Balance is the basic skill needed for walking, running and virtually all sports. From tennis to golf to rock climbing, the ability to change our center of gravity to match our moves is essential for successful performance. The technical term is agility. It enables our joints to handle a full range of motion smoothly and confidently. Agility is what allows us to move gracefully, and greatly reduces our risk of injury.
When we think of losing our balance, we most often think of falling. The consequences, especially for adults 65 and over, are alarming — 13,700 deaths, 1.8 million visits to the emergency room and $19 billion in medical costs annually result from hip fractures, head trauma and more.
But many of us, particularly under the age of 65, don’t necessarily fall when we lose our balance. Instead, we end up with a host of sprains and strains that put a damper on everything from walking to playing sports. Fortunately, balance and agility can be learned, challenged and improved through training.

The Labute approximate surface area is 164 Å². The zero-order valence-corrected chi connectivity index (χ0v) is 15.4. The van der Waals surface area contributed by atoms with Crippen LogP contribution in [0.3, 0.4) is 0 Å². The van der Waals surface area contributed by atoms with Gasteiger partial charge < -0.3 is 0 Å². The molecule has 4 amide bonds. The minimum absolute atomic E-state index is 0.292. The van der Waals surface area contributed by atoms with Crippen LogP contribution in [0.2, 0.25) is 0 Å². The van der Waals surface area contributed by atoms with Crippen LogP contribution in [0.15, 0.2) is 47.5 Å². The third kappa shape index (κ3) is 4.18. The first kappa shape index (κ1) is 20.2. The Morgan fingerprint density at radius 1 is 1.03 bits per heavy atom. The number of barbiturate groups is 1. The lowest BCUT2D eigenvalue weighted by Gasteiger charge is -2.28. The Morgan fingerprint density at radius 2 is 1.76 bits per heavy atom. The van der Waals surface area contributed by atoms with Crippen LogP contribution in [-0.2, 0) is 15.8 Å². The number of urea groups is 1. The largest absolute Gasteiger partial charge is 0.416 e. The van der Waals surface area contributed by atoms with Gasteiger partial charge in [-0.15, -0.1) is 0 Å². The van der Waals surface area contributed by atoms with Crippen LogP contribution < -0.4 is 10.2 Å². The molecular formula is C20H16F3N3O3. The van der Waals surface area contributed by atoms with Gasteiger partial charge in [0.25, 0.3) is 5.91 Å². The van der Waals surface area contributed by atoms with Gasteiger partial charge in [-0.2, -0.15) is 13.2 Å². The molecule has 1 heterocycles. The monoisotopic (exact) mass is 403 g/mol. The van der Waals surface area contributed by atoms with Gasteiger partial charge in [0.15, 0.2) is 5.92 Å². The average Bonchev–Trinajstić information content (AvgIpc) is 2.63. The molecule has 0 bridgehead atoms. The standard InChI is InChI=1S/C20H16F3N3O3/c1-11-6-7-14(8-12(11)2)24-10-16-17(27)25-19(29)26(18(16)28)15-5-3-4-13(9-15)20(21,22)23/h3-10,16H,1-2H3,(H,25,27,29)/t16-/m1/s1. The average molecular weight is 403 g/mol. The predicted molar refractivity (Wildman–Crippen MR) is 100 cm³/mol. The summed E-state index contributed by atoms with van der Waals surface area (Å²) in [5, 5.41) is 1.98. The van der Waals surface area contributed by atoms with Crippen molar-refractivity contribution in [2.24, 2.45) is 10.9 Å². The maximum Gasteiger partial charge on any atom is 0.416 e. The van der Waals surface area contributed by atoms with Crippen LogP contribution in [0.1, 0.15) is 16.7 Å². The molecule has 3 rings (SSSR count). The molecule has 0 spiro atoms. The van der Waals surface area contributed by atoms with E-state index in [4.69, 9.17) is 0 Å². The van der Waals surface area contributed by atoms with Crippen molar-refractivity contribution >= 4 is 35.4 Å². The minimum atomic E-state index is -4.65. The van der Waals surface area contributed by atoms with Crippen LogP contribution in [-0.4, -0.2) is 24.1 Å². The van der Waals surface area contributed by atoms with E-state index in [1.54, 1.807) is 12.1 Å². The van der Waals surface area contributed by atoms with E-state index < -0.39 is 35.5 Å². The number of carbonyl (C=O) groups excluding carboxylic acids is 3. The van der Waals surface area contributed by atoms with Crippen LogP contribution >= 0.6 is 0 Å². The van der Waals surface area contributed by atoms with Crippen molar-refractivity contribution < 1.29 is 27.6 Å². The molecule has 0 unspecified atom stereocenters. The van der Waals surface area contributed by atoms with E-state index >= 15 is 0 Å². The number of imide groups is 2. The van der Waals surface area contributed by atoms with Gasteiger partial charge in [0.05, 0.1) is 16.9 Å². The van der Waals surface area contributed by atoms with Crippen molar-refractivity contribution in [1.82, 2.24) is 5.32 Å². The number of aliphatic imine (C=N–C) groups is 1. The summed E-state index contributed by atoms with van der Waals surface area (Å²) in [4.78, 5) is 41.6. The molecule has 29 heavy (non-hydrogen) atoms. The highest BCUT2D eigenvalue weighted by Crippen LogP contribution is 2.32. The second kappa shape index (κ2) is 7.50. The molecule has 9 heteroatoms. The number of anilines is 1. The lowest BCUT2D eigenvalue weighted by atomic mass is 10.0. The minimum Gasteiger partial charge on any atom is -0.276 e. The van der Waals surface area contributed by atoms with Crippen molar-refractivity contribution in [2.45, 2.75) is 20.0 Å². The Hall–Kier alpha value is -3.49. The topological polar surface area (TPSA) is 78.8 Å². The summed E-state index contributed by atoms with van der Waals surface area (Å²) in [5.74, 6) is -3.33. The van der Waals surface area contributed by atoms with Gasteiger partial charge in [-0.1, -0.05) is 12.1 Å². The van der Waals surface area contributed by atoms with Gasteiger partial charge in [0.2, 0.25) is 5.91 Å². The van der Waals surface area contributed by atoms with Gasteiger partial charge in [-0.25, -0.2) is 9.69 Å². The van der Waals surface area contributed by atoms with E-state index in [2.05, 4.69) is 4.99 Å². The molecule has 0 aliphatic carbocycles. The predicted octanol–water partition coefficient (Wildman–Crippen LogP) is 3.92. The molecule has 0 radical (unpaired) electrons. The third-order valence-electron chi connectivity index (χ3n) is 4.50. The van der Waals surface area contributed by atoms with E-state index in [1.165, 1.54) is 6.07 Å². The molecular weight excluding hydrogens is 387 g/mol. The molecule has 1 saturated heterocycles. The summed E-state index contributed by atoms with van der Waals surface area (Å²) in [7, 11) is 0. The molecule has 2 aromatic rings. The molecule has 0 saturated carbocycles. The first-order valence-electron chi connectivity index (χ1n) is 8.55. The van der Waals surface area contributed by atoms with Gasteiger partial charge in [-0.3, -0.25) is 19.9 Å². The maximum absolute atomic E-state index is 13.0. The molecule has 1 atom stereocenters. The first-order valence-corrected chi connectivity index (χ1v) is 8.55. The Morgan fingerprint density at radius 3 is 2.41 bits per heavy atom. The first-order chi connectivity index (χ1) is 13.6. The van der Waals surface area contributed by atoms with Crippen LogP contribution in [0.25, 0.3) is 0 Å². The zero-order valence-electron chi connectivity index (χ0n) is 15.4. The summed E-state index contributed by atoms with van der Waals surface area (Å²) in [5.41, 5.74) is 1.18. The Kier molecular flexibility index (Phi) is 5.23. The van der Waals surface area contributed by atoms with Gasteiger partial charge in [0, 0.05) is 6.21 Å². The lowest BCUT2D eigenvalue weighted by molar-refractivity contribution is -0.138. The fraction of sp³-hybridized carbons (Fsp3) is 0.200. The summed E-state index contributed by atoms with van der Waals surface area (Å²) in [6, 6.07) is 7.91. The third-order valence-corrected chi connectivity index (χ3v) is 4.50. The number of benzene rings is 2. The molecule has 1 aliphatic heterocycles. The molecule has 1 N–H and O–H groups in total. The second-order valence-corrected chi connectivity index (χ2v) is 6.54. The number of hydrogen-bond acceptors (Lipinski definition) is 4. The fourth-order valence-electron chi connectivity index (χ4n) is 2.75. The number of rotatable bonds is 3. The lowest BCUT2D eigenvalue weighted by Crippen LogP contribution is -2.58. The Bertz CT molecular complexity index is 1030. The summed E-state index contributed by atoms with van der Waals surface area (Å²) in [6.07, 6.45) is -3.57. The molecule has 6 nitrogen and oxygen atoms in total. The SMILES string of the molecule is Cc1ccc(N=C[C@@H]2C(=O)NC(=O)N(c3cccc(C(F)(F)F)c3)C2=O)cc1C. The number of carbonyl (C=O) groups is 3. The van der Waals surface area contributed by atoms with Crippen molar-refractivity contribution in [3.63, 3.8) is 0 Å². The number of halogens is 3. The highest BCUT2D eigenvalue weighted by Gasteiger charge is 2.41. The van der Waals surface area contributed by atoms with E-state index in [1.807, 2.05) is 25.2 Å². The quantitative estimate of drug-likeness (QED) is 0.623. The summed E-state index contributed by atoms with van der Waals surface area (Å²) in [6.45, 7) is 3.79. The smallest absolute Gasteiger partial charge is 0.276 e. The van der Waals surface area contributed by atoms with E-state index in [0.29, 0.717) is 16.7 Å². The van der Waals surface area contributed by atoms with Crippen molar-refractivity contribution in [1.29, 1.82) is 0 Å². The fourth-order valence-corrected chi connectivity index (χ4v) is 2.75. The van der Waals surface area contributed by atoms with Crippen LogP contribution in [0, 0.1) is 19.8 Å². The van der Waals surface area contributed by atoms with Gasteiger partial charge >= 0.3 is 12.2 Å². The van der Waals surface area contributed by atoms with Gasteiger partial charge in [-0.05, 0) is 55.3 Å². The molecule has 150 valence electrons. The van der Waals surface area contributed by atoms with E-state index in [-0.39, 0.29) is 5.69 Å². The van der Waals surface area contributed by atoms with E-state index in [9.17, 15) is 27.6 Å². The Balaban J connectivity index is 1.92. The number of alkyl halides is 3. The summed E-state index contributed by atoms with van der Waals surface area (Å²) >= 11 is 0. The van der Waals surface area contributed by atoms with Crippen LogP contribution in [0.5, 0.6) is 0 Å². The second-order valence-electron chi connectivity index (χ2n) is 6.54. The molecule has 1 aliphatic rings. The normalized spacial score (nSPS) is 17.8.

On land, where gravity provides us with stability, we need to employ training aids such as foam rollers and stability balls to challenge our balance and train effectively. These products are designed to do one thing: create an unstable working environment.
In the water, we can challenge our balance without fancy equipment because water, by its nature, provides an unstable working environment. The water’s unique physical properties (buoyancy and 360-degree resistance) create instability and resistance to movement, both of which can be used to challenge and improve balance. We all have experience with this. It is more difficult to stand still in the water than it is to stand still on land. It’s much harder to move in any direction in water and, once moving, it’s more difficult to stop.
The three exercises illustrated below use a progression of single-leg balance tasks designed to challenge agility and proprioception. Try adding one or more of these exercises to your shallow-water routines to help your students achieve better balance.